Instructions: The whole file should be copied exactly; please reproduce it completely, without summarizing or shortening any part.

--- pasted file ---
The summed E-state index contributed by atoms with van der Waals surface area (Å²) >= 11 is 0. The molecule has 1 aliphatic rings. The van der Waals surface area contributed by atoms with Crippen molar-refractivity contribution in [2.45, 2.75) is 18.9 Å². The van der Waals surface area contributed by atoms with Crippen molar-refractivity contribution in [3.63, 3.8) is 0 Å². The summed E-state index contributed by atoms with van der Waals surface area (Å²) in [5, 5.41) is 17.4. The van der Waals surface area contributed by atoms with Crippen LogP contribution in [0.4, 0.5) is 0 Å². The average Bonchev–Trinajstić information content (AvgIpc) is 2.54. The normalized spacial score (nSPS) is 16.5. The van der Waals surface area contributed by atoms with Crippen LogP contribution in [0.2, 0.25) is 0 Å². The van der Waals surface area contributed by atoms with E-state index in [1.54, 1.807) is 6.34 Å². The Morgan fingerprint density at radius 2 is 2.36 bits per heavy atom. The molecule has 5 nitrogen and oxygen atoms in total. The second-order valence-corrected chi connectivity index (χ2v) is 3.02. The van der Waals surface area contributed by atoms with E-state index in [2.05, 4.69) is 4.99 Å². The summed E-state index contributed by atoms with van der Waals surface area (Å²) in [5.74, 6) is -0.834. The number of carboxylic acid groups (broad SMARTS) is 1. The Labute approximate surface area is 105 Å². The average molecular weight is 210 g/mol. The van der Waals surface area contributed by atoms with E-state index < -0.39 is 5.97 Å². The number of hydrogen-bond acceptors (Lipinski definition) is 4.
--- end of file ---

The summed E-state index contributed by atoms with van der Waals surface area (Å²) >= 11 is 0. The molecule has 1 aliphatic rings. The van der Waals surface area contributed by atoms with Crippen molar-refractivity contribution in [2.45, 2.75) is 18.9 Å². The van der Waals surface area contributed by atoms with Crippen molar-refractivity contribution in [3.63, 3.8) is 0 Å². The summed E-state index contributed by atoms with van der Waals surface area (Å²) in [5, 5.41) is 17.4. The van der Waals surface area contributed by atoms with Crippen LogP contribution in [0.4, 0.5) is 0 Å². The average Bonchev–Trinajstić information content (AvgIpc) is 2.54. The normalized spacial score (nSPS) is 16.5. The van der Waals surface area contributed by atoms with Crippen LogP contribution in [0.2, 0.25) is 0 Å². The van der Waals surface area contributed by atoms with E-state index in [1.54, 1.807) is 6.34 Å². The Morgan fingerprint density at radius 2 is 2.36 bits per heavy atom. The molecule has 5 nitrogen and oxygen atoms in total. The second-order valence-corrected chi connectivity index (χ2v) is 3.02. The van der Waals surface area contributed by atoms with E-state index in [2.05, 4.69) is 4.99 Å². The summed E-state index contributed by atoms with van der Waals surface area (Å²) in [5.74, 6) is -0.834. The number of carboxylic acid groups (broad SMARTS) is 1. The Labute approximate surface area is 105 Å². The average molecular weight is 210 g/mol. The van der Waals surface area contributed by atoms with E-state index < -0.39 is 5.97 Å². The number of hydrogen-bond acceptors (Lipinski definition) is 4.